In short, the microservice architectural style is an approach to developing a single application as a suite of small services, each running in its own process and communicating with lightweight mechanisms, often an HTTP resource API. These services are built around business capabilities and independently deployable by fully automated deployment machinery. There is a bare minimum of centralized management of these services, which may be written in different programming languages and use different data storage technologies.
-- James Lewis and Martin Fowler (2014)
A guide to material on martinfowler.com about microservices.
Late in 2013, hearing all the discussion in my circles about microservices, I became concerned that there was no clear definition of microservices (a fate that caused many problems for SOA). So I got together with my colleague James Lewis, who was one of the more experienced practitioners of this style. Together we wrote
We wrote the article to provide a firm definition for the microservices style, which we did by listing the common characteristics of microservice architectures that we saw in the field.
- Componentization via Services
- Organized around Business Capabilities
- Products not Projects
- Smart endpoints and dumb pipes
- Decentralized Governance
- Decentralized Data Management
- Infrastructure Automation
- Design for failure
- Evolutionary Design
We also looked at common questions such as "how big is a microservice" and "what's the difference between microservices and Service-Oriented Architecture". The article catalyzed interest in microservices.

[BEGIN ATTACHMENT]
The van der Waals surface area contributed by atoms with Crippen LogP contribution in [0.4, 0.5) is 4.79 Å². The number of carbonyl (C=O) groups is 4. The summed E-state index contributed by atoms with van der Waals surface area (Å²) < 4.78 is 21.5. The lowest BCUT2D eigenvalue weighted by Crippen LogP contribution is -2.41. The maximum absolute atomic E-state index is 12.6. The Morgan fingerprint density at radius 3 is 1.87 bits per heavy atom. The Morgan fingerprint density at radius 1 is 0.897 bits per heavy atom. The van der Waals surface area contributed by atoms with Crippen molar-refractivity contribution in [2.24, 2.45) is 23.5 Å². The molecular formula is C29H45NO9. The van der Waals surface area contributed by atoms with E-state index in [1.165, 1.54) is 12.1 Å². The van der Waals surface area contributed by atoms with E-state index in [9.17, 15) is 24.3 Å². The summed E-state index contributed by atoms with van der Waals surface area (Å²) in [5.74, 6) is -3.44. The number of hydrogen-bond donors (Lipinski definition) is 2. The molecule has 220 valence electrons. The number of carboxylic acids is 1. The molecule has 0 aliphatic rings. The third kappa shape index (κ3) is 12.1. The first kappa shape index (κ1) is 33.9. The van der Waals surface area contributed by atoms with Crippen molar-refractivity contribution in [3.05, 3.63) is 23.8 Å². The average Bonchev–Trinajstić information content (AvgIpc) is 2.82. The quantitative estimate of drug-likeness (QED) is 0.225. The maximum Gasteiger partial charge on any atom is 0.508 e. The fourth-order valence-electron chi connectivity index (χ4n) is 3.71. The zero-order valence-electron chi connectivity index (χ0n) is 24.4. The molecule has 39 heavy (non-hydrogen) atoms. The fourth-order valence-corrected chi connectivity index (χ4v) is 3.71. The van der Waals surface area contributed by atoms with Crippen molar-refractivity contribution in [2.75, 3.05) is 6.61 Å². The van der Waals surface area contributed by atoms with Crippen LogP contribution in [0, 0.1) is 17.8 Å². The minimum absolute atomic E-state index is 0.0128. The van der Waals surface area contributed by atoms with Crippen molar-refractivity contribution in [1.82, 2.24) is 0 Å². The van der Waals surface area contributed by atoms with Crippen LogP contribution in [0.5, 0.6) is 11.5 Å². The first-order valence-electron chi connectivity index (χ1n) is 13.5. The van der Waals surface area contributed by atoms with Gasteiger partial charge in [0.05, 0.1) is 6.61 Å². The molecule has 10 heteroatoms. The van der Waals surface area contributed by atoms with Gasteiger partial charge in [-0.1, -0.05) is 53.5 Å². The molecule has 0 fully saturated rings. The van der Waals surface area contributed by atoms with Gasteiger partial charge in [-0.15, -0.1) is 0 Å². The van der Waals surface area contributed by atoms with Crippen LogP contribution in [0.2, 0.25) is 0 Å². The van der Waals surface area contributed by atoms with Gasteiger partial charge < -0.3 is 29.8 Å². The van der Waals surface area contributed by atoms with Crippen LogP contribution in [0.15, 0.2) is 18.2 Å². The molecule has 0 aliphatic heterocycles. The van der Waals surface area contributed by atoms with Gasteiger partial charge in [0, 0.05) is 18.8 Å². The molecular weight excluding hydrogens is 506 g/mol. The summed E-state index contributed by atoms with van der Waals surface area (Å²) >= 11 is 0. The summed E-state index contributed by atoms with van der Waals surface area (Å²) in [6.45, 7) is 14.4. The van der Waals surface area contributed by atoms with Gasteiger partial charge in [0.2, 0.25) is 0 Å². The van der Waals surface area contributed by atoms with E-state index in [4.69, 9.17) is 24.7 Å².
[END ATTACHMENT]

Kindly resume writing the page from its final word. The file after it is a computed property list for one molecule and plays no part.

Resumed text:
"Do we use it, do we not use it?
… and what on earth is it in the first place?"
In my short introductory talk (~25 minutes) I pick out the most important defining characteristics, compare microservices to monoliths, and outline the vital things to do before putting a first microservice system into production.
When should we use Microservices?
Any architectural style has trade-offs: strengths and weaknesses that we must evaluate according to the context that it's used. This is certainly the case with microservices. While it's a useful architecture - many, indeed most, situations would do better with a monolith.
Microservices provide benefits…
- Strong Module Boundaries: Microservices reinforce modular structure, which is particularly important for larger teams.
- Independent Deployment: Simple services are easier to deploy, and since they are autonomous, are less likely to cause system failures when they go wrong.
- Technology Diversity: With microservices you can mix multiple languages, development frameworks and data-storage technologies.
…but come with costs
- Distribution: Distributed systems are harder to program, since remote calls are slow and are always at risk of failure.
- Eventual Consistency: Maintaining strong consistency is extremely difficult for a distributed system, which means everyone has to manage eventual consistency.
- Operational Complexity: You need a mature operations team to manage lots of services, which are being redeployed regularly.
(from Microservice Trade-Offs)